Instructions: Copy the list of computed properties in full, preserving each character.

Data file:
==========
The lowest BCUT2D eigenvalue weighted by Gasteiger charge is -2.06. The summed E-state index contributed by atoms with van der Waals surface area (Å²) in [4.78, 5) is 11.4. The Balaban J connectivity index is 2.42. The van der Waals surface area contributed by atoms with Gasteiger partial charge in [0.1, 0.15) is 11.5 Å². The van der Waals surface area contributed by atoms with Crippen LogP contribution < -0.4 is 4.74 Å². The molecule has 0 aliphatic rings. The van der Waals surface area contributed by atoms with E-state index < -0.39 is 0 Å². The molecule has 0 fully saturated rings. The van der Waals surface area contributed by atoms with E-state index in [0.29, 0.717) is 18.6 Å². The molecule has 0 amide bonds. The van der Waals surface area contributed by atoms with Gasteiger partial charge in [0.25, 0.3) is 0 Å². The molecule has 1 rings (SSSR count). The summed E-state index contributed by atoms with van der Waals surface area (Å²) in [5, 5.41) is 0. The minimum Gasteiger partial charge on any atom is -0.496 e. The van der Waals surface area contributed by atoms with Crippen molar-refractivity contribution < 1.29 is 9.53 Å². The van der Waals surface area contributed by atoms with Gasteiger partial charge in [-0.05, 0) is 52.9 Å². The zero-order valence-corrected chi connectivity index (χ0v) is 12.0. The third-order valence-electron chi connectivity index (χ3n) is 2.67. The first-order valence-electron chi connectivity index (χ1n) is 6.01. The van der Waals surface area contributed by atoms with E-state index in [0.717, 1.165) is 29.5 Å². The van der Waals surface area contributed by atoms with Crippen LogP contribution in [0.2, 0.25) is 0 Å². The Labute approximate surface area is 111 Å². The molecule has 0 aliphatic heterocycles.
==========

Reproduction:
The lowest BCUT2D eigenvalue weighted by Gasteiger charge is -2.06. The summed E-state index contributed by atoms with van der Waals surface area (Å²) in [4.78, 5) is 11.4. The Balaban J connectivity index is 2.42. The van der Waals surface area contributed by atoms with Gasteiger partial charge in [0.1, 0.15) is 11.5 Å². The van der Waals surface area contributed by atoms with Crippen LogP contribution < -0.4 is 4.74 Å². The molecule has 0 aliphatic rings. The van der Waals surface area contributed by atoms with E-state index < -0.39 is 0 Å². The molecule has 0 fully saturated rings. The van der Waals surface area contributed by atoms with E-state index in [0.29, 0.717) is 18.6 Å². The molecule has 0 amide bonds. The van der Waals surface area contributed by atoms with Gasteiger partial charge in [0.25, 0.3) is 0 Å². The molecule has 1 rings (SSSR count). The summed E-state index contributed by atoms with van der Waals surface area (Å²) in [5, 5.41) is 0. The minimum Gasteiger partial charge on any atom is -0.496 e. The van der Waals surface area contributed by atoms with Crippen molar-refractivity contribution < 1.29 is 9.53 Å². The van der Waals surface area contributed by atoms with Gasteiger partial charge in [-0.05, 0) is 52.9 Å². The zero-order valence-corrected chi connectivity index (χ0v) is 12.0. The third-order valence-electron chi connectivity index (χ3n) is 2.67. The first-order valence-electron chi connectivity index (χ1n) is 6.01. The van der Waals surface area contributed by atoms with E-state index in [0.717, 1.165) is 29.5 Å². The van der Waals surface area contributed by atoms with Crippen LogP contribution in [0.2, 0.25) is 0 Å². The Labute approximate surface area is 111 Å². The molecule has 0 aliphatic heterocycles.